Pioneer Of The Deep

Californian daredevil Dottie Frazier’s love of scuba diving meant that she had to break into a man’s world. We explore the life and achievements of the adventurer and heroine of the deep

By Annabel Herrick

In 1955, Dottie Frazier was the first woman to become a qualified scuba instructor. But that’s just one accolade on the long list of achievements from her 99 years on the planet. A tenacious go-getter, barely 5ft tall and weighing under 8 stone, Dottie consistently conquered a man’s world where women before her wouldn’t have dared go. Sadly, Dottie died on February 8th this year, not quite reaching her 100th birthday, but this remarkable woman broke barriers and displayed a fierce independence and go-getting attitude that stayed with her throughout her life.

Dottie trained more than 2,000 scuba divers.

Growing up in California, Dottie felt an affinity with the sea from a young age – she was swimming at the age of three, sailing competitively aged six and a water taxi driver aged nine. It’s not just what Dottie did but when she did it. In the 1920s, she was boating, surfing and ‘skin diving’ (otherwise known as ‘free diving’) before these activities had become recognised pastimes. The sea represented her work and life; her entrepreneurial spirit saw the ocean’s bounty as an opportunity to make money from a young age. She joined commercial fishing trips, searched for sunken coins and entered diving competitions. The deep blue presented endless opportunities for a young girl who couldn’t sit still, but it was also the setting for some harrowing moments in her childhood. Aged seven, Dottie saved her five year-old sister Jeanne from drowning when she fell overboard, “I dropped my pole and jumped over the bridge. I managed to keep her head above water,” she remembered. Later in her career, she even came face-to-face with a great white shark, which she fended off by swimming directly towards it, “It looked like a big submarine with a mouth. I had nightmares for a long time,” said Dottie. Needless to say, stories like this are common throughout her life, and yet her raw instinct and love for the wild waves kept pulling her back.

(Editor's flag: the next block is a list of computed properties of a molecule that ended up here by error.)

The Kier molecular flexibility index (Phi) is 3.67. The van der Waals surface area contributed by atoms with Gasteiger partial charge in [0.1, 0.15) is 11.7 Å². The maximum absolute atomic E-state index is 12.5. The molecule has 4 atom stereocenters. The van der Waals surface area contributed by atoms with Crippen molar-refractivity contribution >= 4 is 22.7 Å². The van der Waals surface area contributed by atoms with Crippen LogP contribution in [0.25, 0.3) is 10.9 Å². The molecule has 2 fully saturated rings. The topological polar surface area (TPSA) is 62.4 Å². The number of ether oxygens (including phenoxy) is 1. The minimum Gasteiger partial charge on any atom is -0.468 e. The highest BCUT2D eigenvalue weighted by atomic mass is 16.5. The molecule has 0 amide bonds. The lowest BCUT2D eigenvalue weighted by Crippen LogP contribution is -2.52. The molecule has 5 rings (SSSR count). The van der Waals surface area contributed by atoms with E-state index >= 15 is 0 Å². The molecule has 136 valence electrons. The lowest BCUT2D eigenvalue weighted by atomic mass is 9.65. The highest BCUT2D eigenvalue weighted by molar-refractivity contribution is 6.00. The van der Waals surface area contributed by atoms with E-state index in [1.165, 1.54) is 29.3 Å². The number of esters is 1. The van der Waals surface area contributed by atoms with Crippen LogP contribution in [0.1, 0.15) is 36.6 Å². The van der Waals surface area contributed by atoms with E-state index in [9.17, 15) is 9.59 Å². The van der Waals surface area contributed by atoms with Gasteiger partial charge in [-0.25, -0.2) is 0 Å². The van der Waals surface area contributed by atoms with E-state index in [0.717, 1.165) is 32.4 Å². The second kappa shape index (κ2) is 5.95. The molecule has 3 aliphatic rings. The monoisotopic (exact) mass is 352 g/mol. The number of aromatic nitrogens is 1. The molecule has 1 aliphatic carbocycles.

L-R: Pat Shandley, Dottie, and Dot Mansell.


Dottie and her mother on their yacht, The Dotadell.

As someone who was never afraid to stand out, even Dottie’s childhood pet was outlandish. “I had always loved snakes and lizards. I had a six-foot Gopher snake named Buddy who would swim with me,” she explains. Seeing as so much of her life revolved around the sea, it was only natural that she would take Buddy along. “He would wrap around my neck and I would wait for a big wave. Then he would slip off and swim by my side for half a mile.” These stunts drew crowds daily, where locals would gather to watch this tiny young girl swim laps in the Pacific with a giant snake rippling at her side. Strangely enough, Dottie’s foray into watersports began in the snow. “I took to skiing like a duck takes to water. Since it was seasonal I started water skiing in the Long Beach area,” she says. However, taking it one step further than juvenile playtime, go-getter Dottie joined an acrobatic team of water-skiers that consisted of three boys and three girls who put on numerous shows. Even an injury didn’t stop her in 1964, when falling off her snow skis resulted in a spiral fracture to one leg. “I was in a cast for two years. For the last six months, my buddies would remove the brace and zip me into the wetsuit,” she says, “I did all my kicking with one leg until the injured leg was completely healed.”

Once she was back on two feet, Dottie looked for the next challenge and started learning how to springboard dive from the top deck of her father’s boat, “I could do a jackknife, swan dive, somersaults, back and front flips,” she recalls. Forever encouraging her antics, Dottie’s father put her forward for the Junior Olympics when she was 10, where she suffered yet another injury; 13 lineal fractures of her lower back. It was uncertain if she would ever walk again. And yet, she persevered and every chance she got she was skin diving, although she admits, “Even now I can’t remember going a whole day without back pain.” Shortly after, Dottie took up tennis and racquetball. “I always loved competitive sports,” she says. In school, she played soccer and water polo and was a member of the surfing and swimming teams. Dissatisfied with simply taking part, Dottie joined the Red Cross to become a certified instructor in small craft, sailing, canoeing, kayaking, water safety, lifeguarding, and first aid. Before long she began teaching classes just as skin diving was becoming popular. “I had taken a secretarial job after graduating from business college but I lasted just two months.” Dottie continues, “It was not for me to sit in an office all day.”